By TJ Lewis
Out of these hit songs, which artist made the best cover for you?
Are you a die-hard fan for the original, or does the new version have more appeal?
These Boots Are Made For Walkin’
By Nancy Sinatra
Covered by Loretta Lynn and Jessica Simpson
“These boots are made for walking…and one of these days these boots are gonna walk all over you”
This hit song was recorded by Nancy Sinatra in 1965. It landed on the music charts in 1966 and reached No. 1 on the United States Billboard Hot 100 and on the UK Singles Chart. Later that year, just two months after Sinatra released the song, Loretta Lynn included her cover of the song on her own chart topping album, You Ain’t Woman Enough. Many other artists followed suit, covering the song, including The Supremes, Billy Ray Cyrus, Lil’ Kim, and Jessica Simpson. Simpson’s version was her fifth Top 20 single in the United States.
Killing Me Softly
By Lori Lieberman
Covered by Roberta Flack and The Fugees
“Strumming my pain with his fingers…killing me softly with his song”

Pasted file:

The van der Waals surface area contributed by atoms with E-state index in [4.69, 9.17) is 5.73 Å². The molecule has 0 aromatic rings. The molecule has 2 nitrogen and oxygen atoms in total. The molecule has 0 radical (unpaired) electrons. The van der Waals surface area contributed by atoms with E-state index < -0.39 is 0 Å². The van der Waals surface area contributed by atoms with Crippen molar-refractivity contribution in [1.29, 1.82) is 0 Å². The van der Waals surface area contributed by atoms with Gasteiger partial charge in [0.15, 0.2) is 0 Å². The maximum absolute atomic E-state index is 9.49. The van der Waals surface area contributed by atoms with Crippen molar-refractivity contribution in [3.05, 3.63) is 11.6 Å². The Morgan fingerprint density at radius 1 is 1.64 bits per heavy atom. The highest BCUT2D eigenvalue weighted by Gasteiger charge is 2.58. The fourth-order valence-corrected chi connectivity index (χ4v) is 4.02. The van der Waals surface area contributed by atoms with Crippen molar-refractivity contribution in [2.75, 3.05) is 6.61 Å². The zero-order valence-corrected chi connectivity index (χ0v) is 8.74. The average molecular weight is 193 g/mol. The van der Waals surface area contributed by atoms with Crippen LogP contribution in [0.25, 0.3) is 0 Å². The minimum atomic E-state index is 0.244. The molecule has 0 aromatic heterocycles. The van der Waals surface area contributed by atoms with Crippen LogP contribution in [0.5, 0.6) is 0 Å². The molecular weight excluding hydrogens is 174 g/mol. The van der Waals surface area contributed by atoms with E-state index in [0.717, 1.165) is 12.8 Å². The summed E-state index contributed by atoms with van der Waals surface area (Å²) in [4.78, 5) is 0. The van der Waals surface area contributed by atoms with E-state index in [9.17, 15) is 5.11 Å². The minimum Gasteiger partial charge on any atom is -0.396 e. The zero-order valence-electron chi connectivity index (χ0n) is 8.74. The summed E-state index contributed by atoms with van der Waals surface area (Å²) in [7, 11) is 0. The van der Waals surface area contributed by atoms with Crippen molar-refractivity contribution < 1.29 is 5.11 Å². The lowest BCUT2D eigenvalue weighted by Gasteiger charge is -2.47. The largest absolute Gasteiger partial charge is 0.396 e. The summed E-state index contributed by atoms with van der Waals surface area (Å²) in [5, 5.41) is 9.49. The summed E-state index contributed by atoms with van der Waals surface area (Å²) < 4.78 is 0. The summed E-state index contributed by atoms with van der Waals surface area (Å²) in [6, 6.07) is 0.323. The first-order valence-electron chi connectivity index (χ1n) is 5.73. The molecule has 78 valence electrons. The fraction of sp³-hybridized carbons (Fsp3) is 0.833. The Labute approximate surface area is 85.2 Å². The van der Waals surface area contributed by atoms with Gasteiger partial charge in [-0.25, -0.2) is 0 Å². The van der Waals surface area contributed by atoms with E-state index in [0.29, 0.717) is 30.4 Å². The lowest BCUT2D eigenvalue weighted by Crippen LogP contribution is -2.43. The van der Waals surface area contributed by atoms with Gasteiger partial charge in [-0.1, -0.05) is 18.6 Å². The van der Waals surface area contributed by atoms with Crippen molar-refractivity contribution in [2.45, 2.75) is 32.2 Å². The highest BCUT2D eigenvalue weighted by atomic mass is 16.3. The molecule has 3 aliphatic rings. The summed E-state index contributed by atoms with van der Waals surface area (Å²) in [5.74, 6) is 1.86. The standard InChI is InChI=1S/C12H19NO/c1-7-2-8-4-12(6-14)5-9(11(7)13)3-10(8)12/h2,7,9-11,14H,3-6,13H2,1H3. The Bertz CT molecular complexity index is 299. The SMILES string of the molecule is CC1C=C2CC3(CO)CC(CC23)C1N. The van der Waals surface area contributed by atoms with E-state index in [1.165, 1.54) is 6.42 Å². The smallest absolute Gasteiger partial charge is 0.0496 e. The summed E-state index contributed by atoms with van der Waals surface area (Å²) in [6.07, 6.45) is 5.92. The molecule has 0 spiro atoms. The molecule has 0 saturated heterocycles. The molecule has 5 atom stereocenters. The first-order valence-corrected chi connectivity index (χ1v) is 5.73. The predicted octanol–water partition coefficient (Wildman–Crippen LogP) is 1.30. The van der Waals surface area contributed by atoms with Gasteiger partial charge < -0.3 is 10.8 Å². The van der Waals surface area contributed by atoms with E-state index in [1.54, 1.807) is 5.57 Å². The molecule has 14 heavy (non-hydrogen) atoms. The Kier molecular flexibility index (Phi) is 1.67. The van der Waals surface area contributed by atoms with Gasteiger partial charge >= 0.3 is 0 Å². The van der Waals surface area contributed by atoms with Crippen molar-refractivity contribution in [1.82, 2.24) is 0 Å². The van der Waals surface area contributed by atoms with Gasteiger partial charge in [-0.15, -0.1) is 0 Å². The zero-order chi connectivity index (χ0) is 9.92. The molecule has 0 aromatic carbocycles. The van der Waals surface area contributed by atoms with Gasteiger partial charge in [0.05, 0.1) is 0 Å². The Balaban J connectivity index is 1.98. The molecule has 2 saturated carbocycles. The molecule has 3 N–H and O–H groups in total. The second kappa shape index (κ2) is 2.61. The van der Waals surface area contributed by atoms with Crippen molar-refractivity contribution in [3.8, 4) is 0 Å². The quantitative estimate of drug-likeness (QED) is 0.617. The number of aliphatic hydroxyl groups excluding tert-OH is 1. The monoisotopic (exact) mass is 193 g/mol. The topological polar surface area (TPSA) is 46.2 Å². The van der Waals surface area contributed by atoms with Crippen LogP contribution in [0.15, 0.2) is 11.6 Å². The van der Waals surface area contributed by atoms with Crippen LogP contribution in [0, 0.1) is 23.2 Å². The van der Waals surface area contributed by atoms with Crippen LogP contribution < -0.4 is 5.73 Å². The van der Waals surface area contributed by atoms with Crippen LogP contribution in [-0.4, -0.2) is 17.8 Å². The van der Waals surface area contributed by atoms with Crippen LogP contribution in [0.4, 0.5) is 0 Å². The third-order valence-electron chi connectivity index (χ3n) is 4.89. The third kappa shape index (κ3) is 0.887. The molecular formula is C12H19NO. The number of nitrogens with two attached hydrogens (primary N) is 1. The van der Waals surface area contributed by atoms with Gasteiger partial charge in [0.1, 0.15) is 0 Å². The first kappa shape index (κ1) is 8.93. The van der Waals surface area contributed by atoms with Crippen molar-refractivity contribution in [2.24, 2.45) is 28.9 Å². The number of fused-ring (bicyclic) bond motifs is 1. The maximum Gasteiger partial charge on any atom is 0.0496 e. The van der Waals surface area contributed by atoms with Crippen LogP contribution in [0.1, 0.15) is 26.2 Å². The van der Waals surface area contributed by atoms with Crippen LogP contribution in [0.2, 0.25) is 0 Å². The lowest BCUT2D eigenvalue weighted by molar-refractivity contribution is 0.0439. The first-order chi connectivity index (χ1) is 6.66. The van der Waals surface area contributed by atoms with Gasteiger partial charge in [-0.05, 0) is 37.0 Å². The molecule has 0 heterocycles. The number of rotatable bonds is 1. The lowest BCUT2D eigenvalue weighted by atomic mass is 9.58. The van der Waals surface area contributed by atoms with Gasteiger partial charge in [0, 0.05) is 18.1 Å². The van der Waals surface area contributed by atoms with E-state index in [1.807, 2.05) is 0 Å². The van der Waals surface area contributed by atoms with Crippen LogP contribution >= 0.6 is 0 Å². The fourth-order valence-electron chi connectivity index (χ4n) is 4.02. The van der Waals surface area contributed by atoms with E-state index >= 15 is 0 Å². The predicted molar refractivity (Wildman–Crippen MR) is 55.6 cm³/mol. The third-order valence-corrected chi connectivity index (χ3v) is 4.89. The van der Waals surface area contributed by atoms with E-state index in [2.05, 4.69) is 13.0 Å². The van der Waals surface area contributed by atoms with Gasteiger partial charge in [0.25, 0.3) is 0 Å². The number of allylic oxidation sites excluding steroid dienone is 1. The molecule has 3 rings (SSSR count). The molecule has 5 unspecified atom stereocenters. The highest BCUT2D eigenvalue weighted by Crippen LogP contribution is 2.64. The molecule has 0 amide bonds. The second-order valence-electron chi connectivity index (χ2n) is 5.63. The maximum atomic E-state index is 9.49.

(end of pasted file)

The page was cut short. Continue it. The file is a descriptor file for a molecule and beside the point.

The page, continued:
Lori Lieberman released this slow, haunting ballad in 1972. A year later Roberta Flack spent 5 non-consecutive weeks at the #1 spot on the Billboard Hot 100 with her version. In 1996, the song was covered, yet again, by the revolutionary group, The Fugees. Leading vocals in one of her most iconic songs of all time, Lauryn Hill, belted cool chords on the track for The Fugees’ The Score album. Known for its timeless sound, The Fugees’ version hit No. 1 on music charts around the world, and took home a Grammy.
You Don’t Have to Say You Love Me
By Dusty Springfield
Covered by Elvis Presley and Tom Jones
“You don’t have to say you love me, just be close at hand”
This song was a hit record for English singer Dusty Springfield in 1966. It was her most successful hit single and gained more popularity with other musicians’ takes. Elvis Presley covered the song in 1970 and reached No. 11 on the music charts in the US. Tom Jones added his flare to it in 1976 when he performed his cover on TV during the late night musical variety series, The Midnight Special.
(Sittin’ On) The Dock of the Bay
By Otis Redding
Covered by Percy Sledge and Cher
“I’m sittin’ on the dock of the bay, watchin’ the tide, roll away…”
Written by Otis Redding and Steve Cropper, this song was recorded by Redding twice in 1967. Redding tragically passed the same year, but his song lived on, reaching No. 1 on the US Billboard Hot 100 in 1968. Percy Sledge, a singer of soul and gospel, covered the song in 1969, and later that year, Cher put her own spin on the classic.